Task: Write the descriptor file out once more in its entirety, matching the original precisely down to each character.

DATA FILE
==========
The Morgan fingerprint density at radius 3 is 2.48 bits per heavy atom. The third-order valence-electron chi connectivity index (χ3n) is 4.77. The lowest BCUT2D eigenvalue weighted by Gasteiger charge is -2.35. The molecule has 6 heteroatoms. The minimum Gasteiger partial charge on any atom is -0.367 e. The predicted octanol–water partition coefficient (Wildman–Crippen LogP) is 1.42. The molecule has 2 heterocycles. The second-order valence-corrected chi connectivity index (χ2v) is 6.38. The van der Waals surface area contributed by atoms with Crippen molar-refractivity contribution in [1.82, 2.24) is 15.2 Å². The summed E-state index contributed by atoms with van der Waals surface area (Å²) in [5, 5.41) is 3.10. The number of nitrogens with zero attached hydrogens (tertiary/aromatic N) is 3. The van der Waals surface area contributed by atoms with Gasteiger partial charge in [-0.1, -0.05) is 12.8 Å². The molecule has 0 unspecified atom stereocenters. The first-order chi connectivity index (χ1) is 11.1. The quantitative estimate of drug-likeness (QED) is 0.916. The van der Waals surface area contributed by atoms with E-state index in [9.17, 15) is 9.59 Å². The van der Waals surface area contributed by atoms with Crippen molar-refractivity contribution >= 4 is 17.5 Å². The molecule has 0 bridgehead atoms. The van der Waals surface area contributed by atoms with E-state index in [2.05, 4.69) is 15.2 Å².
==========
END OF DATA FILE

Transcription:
The Morgan fingerprint density at radius 3 is 2.48 bits per heavy atom. The third-order valence-electron chi connectivity index (χ3n) is 4.77. The lowest BCUT2D eigenvalue weighted by Gasteiger charge is -2.35. The molecule has 6 heteroatoms. The minimum Gasteiger partial charge on any atom is -0.367 e. The predicted octanol–water partition coefficient (Wildman–Crippen LogP) is 1.42. The molecule has 2 heterocycles. The second-order valence-corrected chi connectivity index (χ2v) is 6.38. The van der Waals surface area contributed by atoms with Crippen molar-refractivity contribution in [1.82, 2.24) is 15.2 Å². The summed E-state index contributed by atoms with van der Waals surface area (Å²) in [5, 5.41) is 3.10. The number of nitrogens with zero attached hydrogens (tertiary/aromatic N) is 3. The van der Waals surface area contributed by atoms with Gasteiger partial charge in [-0.1, -0.05) is 12.8 Å². The molecule has 0 unspecified atom stereocenters. The first-order chi connectivity index (χ1) is 11.1. The quantitative estimate of drug-likeness (QED) is 0.916. The van der Waals surface area contributed by atoms with E-state index in [9.17, 15) is 9.59 Å². The van der Waals surface area contributed by atoms with Crippen molar-refractivity contribution >= 4 is 17.5 Å². The molecule has 0 bridgehead atoms. The van der Waals surface area contributed by atoms with E-state index in [2.05, 4.69) is 15.2 Å².